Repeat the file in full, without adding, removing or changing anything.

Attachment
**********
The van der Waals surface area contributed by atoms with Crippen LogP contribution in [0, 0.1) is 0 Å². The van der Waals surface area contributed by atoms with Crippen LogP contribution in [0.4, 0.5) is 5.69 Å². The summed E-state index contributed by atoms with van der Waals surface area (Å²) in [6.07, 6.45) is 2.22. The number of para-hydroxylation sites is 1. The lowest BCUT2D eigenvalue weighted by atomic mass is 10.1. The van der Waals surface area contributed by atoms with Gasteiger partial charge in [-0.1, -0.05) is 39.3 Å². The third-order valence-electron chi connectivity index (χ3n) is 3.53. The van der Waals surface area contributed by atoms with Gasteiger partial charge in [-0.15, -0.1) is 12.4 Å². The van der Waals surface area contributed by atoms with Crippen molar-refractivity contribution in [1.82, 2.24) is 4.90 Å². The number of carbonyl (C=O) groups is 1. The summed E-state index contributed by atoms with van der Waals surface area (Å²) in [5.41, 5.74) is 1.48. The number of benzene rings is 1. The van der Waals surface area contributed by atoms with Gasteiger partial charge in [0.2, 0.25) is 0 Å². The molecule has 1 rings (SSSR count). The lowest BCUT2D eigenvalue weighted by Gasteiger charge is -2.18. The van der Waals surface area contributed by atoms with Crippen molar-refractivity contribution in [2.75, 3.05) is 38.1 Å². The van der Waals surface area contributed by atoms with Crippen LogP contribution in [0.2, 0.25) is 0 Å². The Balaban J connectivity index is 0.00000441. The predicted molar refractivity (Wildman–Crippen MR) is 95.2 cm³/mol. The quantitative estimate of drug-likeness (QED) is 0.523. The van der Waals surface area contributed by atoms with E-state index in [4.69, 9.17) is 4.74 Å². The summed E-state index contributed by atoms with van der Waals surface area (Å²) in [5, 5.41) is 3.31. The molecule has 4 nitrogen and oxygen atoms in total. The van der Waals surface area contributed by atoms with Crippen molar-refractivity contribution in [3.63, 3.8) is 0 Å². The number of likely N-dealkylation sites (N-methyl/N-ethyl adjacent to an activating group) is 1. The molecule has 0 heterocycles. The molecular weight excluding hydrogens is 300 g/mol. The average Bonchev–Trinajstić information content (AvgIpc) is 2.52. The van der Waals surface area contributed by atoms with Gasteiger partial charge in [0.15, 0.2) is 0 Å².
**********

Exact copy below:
The van der Waals surface area contributed by atoms with Crippen LogP contribution in [0, 0.1) is 0 Å². The van der Waals surface area contributed by atoms with Crippen LogP contribution in [0.4, 0.5) is 5.69 Å². The summed E-state index contributed by atoms with van der Waals surface area (Å²) in [6.07, 6.45) is 2.22. The number of para-hydroxylation sites is 1. The lowest BCUT2D eigenvalue weighted by atomic mass is 10.1. The van der Waals surface area contributed by atoms with Gasteiger partial charge in [-0.1, -0.05) is 39.3 Å². The third-order valence-electron chi connectivity index (χ3n) is 3.53. The van der Waals surface area contributed by atoms with Gasteiger partial charge in [-0.15, -0.1) is 12.4 Å². The van der Waals surface area contributed by atoms with Crippen molar-refractivity contribution in [1.82, 2.24) is 4.90 Å². The number of carbonyl (C=O) groups is 1. The summed E-state index contributed by atoms with van der Waals surface area (Å²) in [5.41, 5.74) is 1.48. The number of benzene rings is 1. The van der Waals surface area contributed by atoms with Gasteiger partial charge in [0.2, 0.25) is 0 Å². The molecule has 1 rings (SSSR count). The lowest BCUT2D eigenvalue weighted by Gasteiger charge is -2.18. The van der Waals surface area contributed by atoms with Crippen molar-refractivity contribution in [2.75, 3.05) is 38.1 Å². The van der Waals surface area contributed by atoms with Crippen LogP contribution in [0.2, 0.25) is 0 Å². The Balaban J connectivity index is 0.00000441. The predicted molar refractivity (Wildman–Crippen MR) is 95.2 cm³/mol. The quantitative estimate of drug-likeness (QED) is 0.523. The van der Waals surface area contributed by atoms with E-state index in [4.69, 9.17) is 4.74 Å². The summed E-state index contributed by atoms with van der Waals surface area (Å²) in [5, 5.41) is 3.31. The molecule has 4 nitrogen and oxygen atoms in total. The van der Waals surface area contributed by atoms with Crippen molar-refractivity contribution in [3.63, 3.8) is 0 Å². The number of likely N-dealkylation sites (N-methyl/N-ethyl adjacent to an activating group) is 1. The molecule has 0 heterocycles. The molecular weight excluding hydrogens is 300 g/mol. The average Bonchev–Trinajstić information content (AvgIpc) is 2.52. The van der Waals surface area contributed by atoms with Gasteiger partial charge in [0.15, 0.2) is 0 Å².